Max Rady College of Medicine

Concept: Factor Analysis

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Concept Description

Last Updated: 2016-10-19


    This concept explains what factor analysis is, how this statistical technique of can be used in research, and how MCHP has measured the adequacy of the factor analysis. Information for this concept comes directly from the deliverable Composite Measures/Indices of Health and Health System Performance by Metge et al. (2009).

    This concept also includes a section identifying where factor analysis has been used in MCHP research, and provides links to this additional information. This includes specific concepts where factor analysis is described in the methodology (e.g.: development of the composite health indices) and to MCHP deliverables that describe how factor analysis was used in the research.

What is Factor Analysis?

    A composite index is a mathematical combination of several indicators in order to form a single number. This index can be used to describe an entire set of indicators and allow for global differences between places and across time to be assessed. The indices can be developed using a procedure known as factor analysis.

    Factor analysis is a statistical procedure that identifies the common variance amongst a set of observed variables (i.e., indicators), and creates a factor (i.e., index) comprised of that common variance. The factor scores are calculated with a linear equation that incorporates a weighted contribution of each of the variables that are included in the analysis. The contribution (i.e., weight) of each variable is relative to the amount of variance in common with the other variables.

    The basic premise of factor analysis is fairly straightforward; indicators (i.e., rates) that tend to vary together are grouped together. That is, when comparing the different rates that make up an index (e.g., Pap and mammography rates in the Prevention and Screening Index), one might find relationships (i.e., correlations) between the RHAs, which would suggest the two rates have something in common. The methods employed for creating a composite index look for this common variance among the indicators.

    The theory behind factor analysis is that two (or more) indicators are correlated because of an underlying "factor" causing the performance on the two indicators to be related. The factor cannot be measured directly, but is only seen in the indicators (i.e., rates) that can be measured. If the results of the analysis indicate that there is one underlying factor, then a single factor score could be used to describe the entire set of indicators. Because this factor influences all rates, a region's rate for one indicator can tell you something about their rates on the other related indicators.

    The output of a factor analysis provides a mathematical combination of the indicators that is similar to a regression formula, where a certain portion of each indicator contributes to an overall factor score. The degree to which each indicator contributes to the composite index depends on the degree of commonality with the entire set of indicators. The contribution of an indicator to a factor is known as a factor loading, and can range from -1 to +1. The larger the absolute size, the greater the variance of the indicator explained by the factor.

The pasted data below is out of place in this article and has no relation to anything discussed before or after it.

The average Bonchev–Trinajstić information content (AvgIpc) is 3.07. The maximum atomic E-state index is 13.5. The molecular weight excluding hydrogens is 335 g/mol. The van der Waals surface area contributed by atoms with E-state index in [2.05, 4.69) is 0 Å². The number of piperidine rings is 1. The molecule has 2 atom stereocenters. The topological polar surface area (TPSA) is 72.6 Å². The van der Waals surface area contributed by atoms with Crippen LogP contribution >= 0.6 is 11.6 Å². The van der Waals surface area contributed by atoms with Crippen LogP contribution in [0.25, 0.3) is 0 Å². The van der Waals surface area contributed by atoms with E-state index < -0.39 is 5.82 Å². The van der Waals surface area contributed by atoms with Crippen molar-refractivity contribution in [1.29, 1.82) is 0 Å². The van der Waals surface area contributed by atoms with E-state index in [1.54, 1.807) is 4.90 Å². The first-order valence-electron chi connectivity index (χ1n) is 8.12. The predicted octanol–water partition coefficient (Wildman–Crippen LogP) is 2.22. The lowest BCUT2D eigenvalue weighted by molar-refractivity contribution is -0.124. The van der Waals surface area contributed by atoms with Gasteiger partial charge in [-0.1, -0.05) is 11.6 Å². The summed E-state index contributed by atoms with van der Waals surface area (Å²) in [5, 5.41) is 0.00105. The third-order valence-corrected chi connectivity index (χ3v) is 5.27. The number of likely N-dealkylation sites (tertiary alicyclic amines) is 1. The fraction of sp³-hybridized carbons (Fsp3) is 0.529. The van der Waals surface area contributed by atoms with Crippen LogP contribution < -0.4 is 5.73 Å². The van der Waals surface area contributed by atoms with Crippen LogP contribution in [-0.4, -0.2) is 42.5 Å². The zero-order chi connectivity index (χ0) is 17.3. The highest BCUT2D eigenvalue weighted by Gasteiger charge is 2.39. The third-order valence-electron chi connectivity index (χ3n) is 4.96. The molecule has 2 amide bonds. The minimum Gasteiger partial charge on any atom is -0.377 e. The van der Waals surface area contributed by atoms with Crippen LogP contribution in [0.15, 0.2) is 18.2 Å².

Factor loadings indicate whether or not an index can be reasonably or validly constructed. In MCHP research, the rule of thumb used to decide if an indicator is associated with (or part of) the factor is a factor loading with an absolute value of at least 0.40. In some instances, the indicators included in a factor analysis may form two or more distinct dimensions. In these cases, the factor loadings would indicate the factor, or composite index, to which an indicator belongs.

Testing the Adequacy of the Factor Analysis

    In Metge et al. (2009), a three-step process was employed to construct and test the adequacy of the composite indices developed through factor analysis. The initial step was to calculate the age- and sex-adjusted region rates for the indicators. The second step was to conduct an initial factor analysis of the indicators for the first time period. If a single factor composed of the majority of the indicators emerged or if multiple factors encompassing the majority of the indicators emerged, then a third step - a second confirmatory factor analysis - was conducted using the data from the second time point. For this analysis, the loadings for the indicators were constrained to be equal to the loadings from the first analysis. This constraint forces the calculation of the factor scores to be identical, and allows for comparisons over time. It also enables a test of whether the factor structure itself remains stable over time; if the results of the second factor analysis are different, this means that the structure does not hold together.

Factor Analysis Applied in MCHP Research

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  • Katz A, Valdivia J, Chateau D, Taylor C, Walld R, McCulloch S, Becker C, Ginter J. A Comparison of Models of Primary Care Delivery in Winnipeg. Winnipeg, MB: Manitoba Centre for Health Policy, 2016. [Report] [Summary] [Additional Materials] (View)
  • Metge C, Chateau D, Prior H, Soodeen R, De Coster C, Barre L. Composite Measures/Indices of Health and Health System Performance. Winnipeg, MB: Manitoba Centre for Health Policy, 2009. [Report] [Summary] (View)


  • Factor Analysis,Statistical

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